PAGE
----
Massive Volumenreduzierung

The Guardian‘s scoop on GCHQ’s submarine cable tapping:

The processing centres apply a series of sophisticated computer programmes in order to filter the material through what is known as MVR – massive volume reduction. The first filter immediately rejects high-volume, low-value traffic, such as peer-to-peer downloads, which reduces the volume by about 30%. Others pull out packets of information relating to “selectors” – search terms including subjects, phone numbers and email addresses of interest. Some 40,000 of these were chosen by GCHQ and 31,000 by the NSA. Most of the information extracted is “content”, such as recordings of phone calls or the substance of email messages. The rest is metadata.

German politicians are horrified:

Sabine Leutheusser-Schnarrenberger, the German justice minister, said the report in the Guardian read like the plot of a film.

“If these accusations are correct, this would be a catastrophe,” Leutheusser-Schnarrenberger said in a statement to Reuters. “The accusations against Great Britain sound like a Hollywood nightmare. The European institutions should seek straight away to clarify the situation.”

The FAZ reports in some detail and talks to the German intelligence services:

Man arbeite ganz anders als die transatlantischen Partnerdienste, heißt es. Wenn Amerikaner oder Briten das große Schleppnetz auswerfen, dann sieht sich der deutsche Dienst als der Schwimmer, der mit einer technisch ausgefeilten Harpune darauf erpicht ist, den großen Fisch zu erlegen. Tatsächlich kann der BND mit seinen insgesamt rund 6500 Mitarbeitern den Abhördiensten der Amerikaner und Briten rein personell nicht das Wasser reichen. Anstatt große Datenmengen abzuspeichern, rastert und verdichtet der deutsche Dienst sie.

Dabei nimmt man in Anspruch, immer effektiver zu arbeiten. Hatte man 2010 noch 37 Millionen Kommunikationen, im wesentlichen E-Mails, gefiltert, so waren es im folgenden Jahr weniger als drei Millionen. Im Jahr 2012 liegt man bei weniger als einer Million Daten, weil die „Selektionsfähigkeit“ aufgrund bestimmter Suchbegriffe und Algorithmen verbessert wurde. Die Zahl der sicherheitsrelevanten Ergebnisse – es sind wenige hundert – ist gleich geblieben

I translate:

We work quite differently to our transatlantic partners, a source said. If the Americans or the British throw out a big trawl net, by contrast, the German service sees itself as the swimmer who sets out to catch the big fish with a harpoon honed on the cutting edge of technology. The BND, with around 6,500 staff, can’t keep up with the British or American SIGINT agencies in terms of personnel. Rather than storing huge volumes of data, the German service condenses and filters it.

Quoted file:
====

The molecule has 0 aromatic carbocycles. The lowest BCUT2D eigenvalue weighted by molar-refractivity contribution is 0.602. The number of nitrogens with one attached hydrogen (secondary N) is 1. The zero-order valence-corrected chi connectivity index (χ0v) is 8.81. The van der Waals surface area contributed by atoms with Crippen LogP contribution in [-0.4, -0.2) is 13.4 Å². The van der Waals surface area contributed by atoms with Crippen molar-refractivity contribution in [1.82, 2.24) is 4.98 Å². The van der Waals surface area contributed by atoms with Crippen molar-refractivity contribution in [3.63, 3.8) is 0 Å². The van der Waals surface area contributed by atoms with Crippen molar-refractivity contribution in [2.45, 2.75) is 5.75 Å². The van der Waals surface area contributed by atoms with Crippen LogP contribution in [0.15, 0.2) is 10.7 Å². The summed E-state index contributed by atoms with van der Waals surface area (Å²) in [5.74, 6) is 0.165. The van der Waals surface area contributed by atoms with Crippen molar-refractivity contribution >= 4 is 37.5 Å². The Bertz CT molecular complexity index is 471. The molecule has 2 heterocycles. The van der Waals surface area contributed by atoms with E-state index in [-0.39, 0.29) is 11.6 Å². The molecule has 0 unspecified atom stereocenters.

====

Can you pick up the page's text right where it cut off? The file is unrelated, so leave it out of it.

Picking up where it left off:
This requires a constant effort to work more efficiently. 37 million communications, essentially e-mail messages, were caught in the filter in 2010, but less than 3 million the following year. For 2012, the figure is less than a million, because the system selectivity has improved with better algorithms and better search queries. The number of results that were relevant for national security, a few hundred, stayed the same.

Note the careful spin here. We don’t take all that traffic. No, only carefully selected nuggets out of it. The numbers are falling every year!

But it’s obviously impossible to filter the traffic, however selectively, without first pulling it in. And if the numbers are falling, it’s because the filtering process, and presumably the analytical capacity and computing infrastructure involved, has become more effective. You could even call it “massive Volumenreduzierung” or something. What a masterly piece of non-denial denial.

I note that Steffen Bockhahn of the Linkspartei has made this point at the foot of the piece.

This entry was posted in A Fistful Of Euros, Germany by Alex Harrowell. Bookmark the permalink.

About Alex Harrowell

Alex Harrowell is a research analyst for a really large consulting firm on AI and semiconductors. His age is immaterial, especially as he can't be bothered to update this bio regularly. He's from Yorkshire, now an economic migrant in London. His specialist subjects are military history, Germany, the telecommunications industry, and networks of all kinds. He would like to point out that it's nothing personal. Writes the Yorkshire Ranter.

3 thoughts on “Massive Volumenreduzierung

  1. “But it’s obviously impossible to filter the traffic, however selectively, without first pulling it in.”

    Actually no. From what I understand they are monitoring streams for a few (maybe e few thousand) search terms and keywords. You do not need to pull in and store anything for that. You do however need to dive into (tap) the stream which maybe just as bad as storing everything.

    Storing everything indefinitely may be more valuable for predictive models which is why I assume governments in the less privacy aware US and UK have opted for it. But storing information about what you ate for breakfast 7 years ago (twitter anyone) is also much more invasive and prone to abuse then checking in real time whether or not what you ate had a few keywords. Its another scale of privacy invasion.

  2. Captain Renault is shocked to discover there is gambling going on in here.

  3. The existence and mission of the NSA and GCHQ has not been a secret for many decades. There are many books on the subject. The existence of ECHELON is a very poorly-guarded secret. The fact that the anglosaxons spy on Europe should not come as a huge shock, since (a) they been doing it for a century; and (b) it has proved to be a useful activity at times, such as when Europe was terror-bombing London.

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